I was never interested in sex. In my head, it was a “grown-up thing to do” and I’m not proud to admit that I would silently judge other teenagers who did it. But before I knew it, I was a “grown-up” and I still wasn’t interested in sex. I figured I was asexual, but something kept me from embracing that label fully. Asexual people, I thought, were supposed to be repulsed by all things sexual. Hence the name, right? But I liked reading erotica online. I liked writing smut fan-fiction. I liked the concept of BDSM, of being a submissive, of certain kinks. How could I be asexual, then?
Exploring online forums and reading other people’s experiences led me to realize that I was not the only person who liked the idea of kink but didn’t want to have sex. Interacting with an online community of asexual people taught me that someone could enjoy being tied up, but not want sex. Someone else could be into pet play - they might have an easy time slipping into “puppy-space”, acting like a pet and the entire session could be non-sexual. A lot of people enjoy the headspaces that come along with being a dominant or being a submissive and sex doesn’t play a part. Turns out, kink has nothing to do with sex. There’s no rule that says if you’re kinky, you must also enjoy sex. And while that might seem trivial, it was life-changing for me.
There’s something quite appealing about the kink community for me, as an asexual person. BDSM stands on the foundations of consent. “Limits” is a very common term. Someone’s “hard limits” or “soft limits” refer to things they’re completely unwilling to try, or things they might be uncomfortable with. Safewords are meant to end a session immediately. The traffic light system is another way people express their consent - green might mean they’re good and having fun, orange or yellow may mean that their partner needs to slow down, and red means they must stop. Consent is important and maybe it is this importance that is placed on consent which makes the BDSM community seem somewhat more welcoming to asexuals like me than non-kinky, allosexual relationships. Because an allosexual dominant may not understand asexuality in its totality, but they will understand if I say that one of my hard limits is penetration. Somehow, those boundaries and rules are easier to explain and establish in a relationship that is based around boundaries and rules. After all, BDSM is supposed to be a safe, consensual exploration of our desires. So why should anyone ask me to try something I do not desire to do?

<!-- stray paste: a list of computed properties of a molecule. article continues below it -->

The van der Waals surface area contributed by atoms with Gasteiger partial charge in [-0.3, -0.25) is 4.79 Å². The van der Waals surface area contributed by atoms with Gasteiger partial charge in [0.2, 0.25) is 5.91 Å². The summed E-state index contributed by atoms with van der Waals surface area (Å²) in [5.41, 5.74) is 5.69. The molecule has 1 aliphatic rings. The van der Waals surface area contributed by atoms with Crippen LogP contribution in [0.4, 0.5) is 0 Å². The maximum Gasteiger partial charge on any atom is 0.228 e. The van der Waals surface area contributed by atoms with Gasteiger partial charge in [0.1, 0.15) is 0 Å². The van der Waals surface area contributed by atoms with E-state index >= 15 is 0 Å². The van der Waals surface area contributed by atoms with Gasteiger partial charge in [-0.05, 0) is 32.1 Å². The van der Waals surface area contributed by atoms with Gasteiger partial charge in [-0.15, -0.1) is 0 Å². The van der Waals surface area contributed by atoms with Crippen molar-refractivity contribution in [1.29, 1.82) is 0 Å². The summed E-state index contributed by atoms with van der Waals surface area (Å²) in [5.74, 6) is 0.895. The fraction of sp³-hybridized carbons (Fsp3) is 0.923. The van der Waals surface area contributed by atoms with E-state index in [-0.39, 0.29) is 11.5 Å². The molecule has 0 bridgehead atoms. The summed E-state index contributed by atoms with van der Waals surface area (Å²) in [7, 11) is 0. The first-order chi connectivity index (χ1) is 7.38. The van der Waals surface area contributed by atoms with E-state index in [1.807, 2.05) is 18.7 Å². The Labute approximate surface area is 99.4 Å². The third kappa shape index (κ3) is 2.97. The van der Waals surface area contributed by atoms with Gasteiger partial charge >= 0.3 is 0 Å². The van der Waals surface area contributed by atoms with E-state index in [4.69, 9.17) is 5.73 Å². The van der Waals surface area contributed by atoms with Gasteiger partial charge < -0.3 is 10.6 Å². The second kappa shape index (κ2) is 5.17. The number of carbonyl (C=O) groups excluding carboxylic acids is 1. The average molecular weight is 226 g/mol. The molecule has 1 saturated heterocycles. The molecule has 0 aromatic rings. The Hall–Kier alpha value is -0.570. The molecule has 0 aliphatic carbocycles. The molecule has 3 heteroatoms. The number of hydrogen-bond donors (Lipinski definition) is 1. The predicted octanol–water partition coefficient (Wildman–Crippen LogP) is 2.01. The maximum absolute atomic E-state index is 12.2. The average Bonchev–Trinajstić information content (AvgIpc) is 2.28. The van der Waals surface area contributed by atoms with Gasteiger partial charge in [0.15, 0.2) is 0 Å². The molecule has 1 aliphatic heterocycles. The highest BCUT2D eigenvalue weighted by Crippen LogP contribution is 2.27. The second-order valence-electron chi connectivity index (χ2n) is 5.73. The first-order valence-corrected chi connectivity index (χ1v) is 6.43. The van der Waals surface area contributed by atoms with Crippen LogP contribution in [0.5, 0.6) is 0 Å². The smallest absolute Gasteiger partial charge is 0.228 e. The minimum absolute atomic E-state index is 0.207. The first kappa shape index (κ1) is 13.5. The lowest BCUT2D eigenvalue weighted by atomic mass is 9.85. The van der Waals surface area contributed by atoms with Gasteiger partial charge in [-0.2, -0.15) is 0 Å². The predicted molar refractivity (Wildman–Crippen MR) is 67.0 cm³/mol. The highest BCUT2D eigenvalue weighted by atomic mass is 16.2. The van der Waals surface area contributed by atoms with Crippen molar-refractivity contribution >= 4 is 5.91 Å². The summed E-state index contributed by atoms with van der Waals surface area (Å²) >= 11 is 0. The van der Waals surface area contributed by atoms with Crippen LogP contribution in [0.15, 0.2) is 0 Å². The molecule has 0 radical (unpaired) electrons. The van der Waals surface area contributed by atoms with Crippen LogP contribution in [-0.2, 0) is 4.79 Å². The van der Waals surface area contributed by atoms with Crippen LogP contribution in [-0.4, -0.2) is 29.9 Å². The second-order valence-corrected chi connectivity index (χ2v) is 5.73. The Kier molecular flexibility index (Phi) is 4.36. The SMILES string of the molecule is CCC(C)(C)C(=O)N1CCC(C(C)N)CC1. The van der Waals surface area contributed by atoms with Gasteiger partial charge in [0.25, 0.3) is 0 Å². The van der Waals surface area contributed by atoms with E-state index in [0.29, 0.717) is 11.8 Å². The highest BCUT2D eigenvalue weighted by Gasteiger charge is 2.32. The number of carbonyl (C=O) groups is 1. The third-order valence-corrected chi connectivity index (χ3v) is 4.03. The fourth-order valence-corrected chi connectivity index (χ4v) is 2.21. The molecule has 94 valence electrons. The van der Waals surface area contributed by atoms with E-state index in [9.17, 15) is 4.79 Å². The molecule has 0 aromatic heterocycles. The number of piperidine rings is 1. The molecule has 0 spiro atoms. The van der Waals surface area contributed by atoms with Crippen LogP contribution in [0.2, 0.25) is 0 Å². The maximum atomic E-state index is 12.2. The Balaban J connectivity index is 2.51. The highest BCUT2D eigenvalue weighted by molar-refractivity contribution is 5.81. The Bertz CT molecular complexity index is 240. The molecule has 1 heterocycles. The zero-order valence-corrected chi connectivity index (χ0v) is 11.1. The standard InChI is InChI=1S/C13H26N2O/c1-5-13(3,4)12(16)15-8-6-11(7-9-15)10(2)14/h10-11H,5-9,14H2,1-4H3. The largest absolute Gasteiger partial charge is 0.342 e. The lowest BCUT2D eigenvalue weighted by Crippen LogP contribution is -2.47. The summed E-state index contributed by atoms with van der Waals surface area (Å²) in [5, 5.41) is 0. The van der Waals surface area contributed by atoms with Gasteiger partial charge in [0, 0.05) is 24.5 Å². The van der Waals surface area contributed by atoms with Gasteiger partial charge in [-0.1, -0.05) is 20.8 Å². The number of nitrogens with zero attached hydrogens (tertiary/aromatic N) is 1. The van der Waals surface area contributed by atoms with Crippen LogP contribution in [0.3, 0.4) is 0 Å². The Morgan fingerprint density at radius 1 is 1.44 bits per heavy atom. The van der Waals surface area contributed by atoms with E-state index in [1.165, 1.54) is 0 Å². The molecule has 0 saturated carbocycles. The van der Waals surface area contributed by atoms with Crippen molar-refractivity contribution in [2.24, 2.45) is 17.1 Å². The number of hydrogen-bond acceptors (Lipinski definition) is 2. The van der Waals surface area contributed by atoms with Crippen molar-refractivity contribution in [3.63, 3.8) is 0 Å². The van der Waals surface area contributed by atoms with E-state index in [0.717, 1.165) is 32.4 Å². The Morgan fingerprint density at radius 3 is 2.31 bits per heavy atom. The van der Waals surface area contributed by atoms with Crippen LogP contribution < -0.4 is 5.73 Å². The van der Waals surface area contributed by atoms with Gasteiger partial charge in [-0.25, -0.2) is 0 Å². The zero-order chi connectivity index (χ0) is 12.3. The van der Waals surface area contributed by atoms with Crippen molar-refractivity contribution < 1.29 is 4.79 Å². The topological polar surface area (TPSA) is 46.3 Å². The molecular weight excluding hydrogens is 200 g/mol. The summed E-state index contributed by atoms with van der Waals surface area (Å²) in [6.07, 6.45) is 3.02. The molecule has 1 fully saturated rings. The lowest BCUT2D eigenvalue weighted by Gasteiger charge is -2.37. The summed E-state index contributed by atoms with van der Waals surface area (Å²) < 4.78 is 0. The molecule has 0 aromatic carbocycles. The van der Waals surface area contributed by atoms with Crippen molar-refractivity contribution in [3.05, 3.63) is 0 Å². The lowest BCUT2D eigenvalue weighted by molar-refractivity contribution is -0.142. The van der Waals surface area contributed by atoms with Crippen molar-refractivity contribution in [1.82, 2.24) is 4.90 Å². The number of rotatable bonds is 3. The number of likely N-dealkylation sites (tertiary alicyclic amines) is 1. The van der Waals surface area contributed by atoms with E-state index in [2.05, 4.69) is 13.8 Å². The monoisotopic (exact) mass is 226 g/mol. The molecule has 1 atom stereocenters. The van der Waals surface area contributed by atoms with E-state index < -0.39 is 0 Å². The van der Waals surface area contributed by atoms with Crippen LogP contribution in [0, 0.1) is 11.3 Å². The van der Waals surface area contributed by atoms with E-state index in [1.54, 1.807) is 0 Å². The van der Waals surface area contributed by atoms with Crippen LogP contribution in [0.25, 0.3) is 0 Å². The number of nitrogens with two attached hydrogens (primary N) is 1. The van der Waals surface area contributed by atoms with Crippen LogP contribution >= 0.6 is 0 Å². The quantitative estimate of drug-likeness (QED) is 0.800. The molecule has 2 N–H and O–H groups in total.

Over the years, I developed my own language to help me come to terms with my sexuality and to explain it to others. I often said that the arousal I feel “is in my mind, and not in my body.” That phrase helped a lot of people understand what I was saying. That, to me, I was chasing the fuzzy, foggy feeling I felt when I would slip into a submissive headspace. That I experienced arousal, but I didn’t need for it to culminate in the high of an orgasm, didn’t need to be touched. I think it only takes allosexuals by surprise for a moment, when I confess all of this to them, but in my experience, people have mostly been understanding. And sometimes, they’ve even related to me. A lot of people have admitted to not enjoying penetrative sex as much as they think they’re supposed to, but liking other things. It’s this mindset that everything is foreplay leading up to the “real” act of sex that I take issue with. What if all of it was equally important? What if we could do one thing and not have the pressure of it having to lead up to another?
Maybe it’s time we start looking at various aspects of sex as choices and options rather than following a strict, set notion of what we must do. Do heterosexual relationships necessarily need to involve penis-in-vagina sex? If someone likes to give oral, but doesn’t like receiving it, is that not okay? In a world where we’re constantly trying to expand the definitions of gender and sexuality, we should also realize that people experience desires differently. I may not want to have sex in its strictest sense, but that doesn’t stop me from getting aroused when someone uses a certain word or a phrase.
Desires manifest themselves in a billion ways. Sure, we may have labels and micro-identities today to name some of them, but that’s only a small step. The larger goal is to recognize that every person will experience desire differently; that there is no “right” way or “wrong” way. As someone who has finally embraced herself as a kinky asexual, I can tell you that much.